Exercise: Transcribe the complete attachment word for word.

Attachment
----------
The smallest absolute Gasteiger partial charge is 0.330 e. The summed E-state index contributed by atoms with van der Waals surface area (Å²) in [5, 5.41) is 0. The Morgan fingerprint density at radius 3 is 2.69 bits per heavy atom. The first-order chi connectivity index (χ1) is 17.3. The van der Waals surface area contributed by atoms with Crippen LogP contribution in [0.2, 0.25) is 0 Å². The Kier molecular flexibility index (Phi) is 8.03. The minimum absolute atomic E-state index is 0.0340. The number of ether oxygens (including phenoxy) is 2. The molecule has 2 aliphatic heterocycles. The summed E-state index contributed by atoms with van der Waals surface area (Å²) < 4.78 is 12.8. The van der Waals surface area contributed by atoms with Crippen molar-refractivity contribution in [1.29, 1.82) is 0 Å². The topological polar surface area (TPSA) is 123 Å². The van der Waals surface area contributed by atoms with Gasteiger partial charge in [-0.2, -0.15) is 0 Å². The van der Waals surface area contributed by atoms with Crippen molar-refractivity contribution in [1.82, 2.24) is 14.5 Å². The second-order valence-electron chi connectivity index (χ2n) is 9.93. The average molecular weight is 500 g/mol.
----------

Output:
The smallest absolute Gasteiger partial charge is 0.330 e. The summed E-state index contributed by atoms with van der Waals surface area (Å²) in [5, 5.41) is 0. The Morgan fingerprint density at radius 3 is 2.69 bits per heavy atom. The first-order chi connectivity index (χ1) is 17.3. The van der Waals surface area contributed by atoms with Crippen LogP contribution in [0.2, 0.25) is 0 Å². The Kier molecular flexibility index (Phi) is 8.03. The minimum absolute atomic E-state index is 0.0340. The number of ether oxygens (including phenoxy) is 2. The molecule has 2 aliphatic heterocycles. The summed E-state index contributed by atoms with van der Waals surface area (Å²) < 4.78 is 12.8. The van der Waals surface area contributed by atoms with Crippen molar-refractivity contribution in [1.29, 1.82) is 0 Å². The topological polar surface area (TPSA) is 123 Å². The van der Waals surface area contributed by atoms with Gasteiger partial charge in [-0.2, -0.15) is 0 Å². The van der Waals surface area contributed by atoms with Crippen molar-refractivity contribution in [1.82, 2.24) is 14.5 Å². The second-order valence-electron chi connectivity index (χ2n) is 9.93. The average molecular weight is 500 g/mol.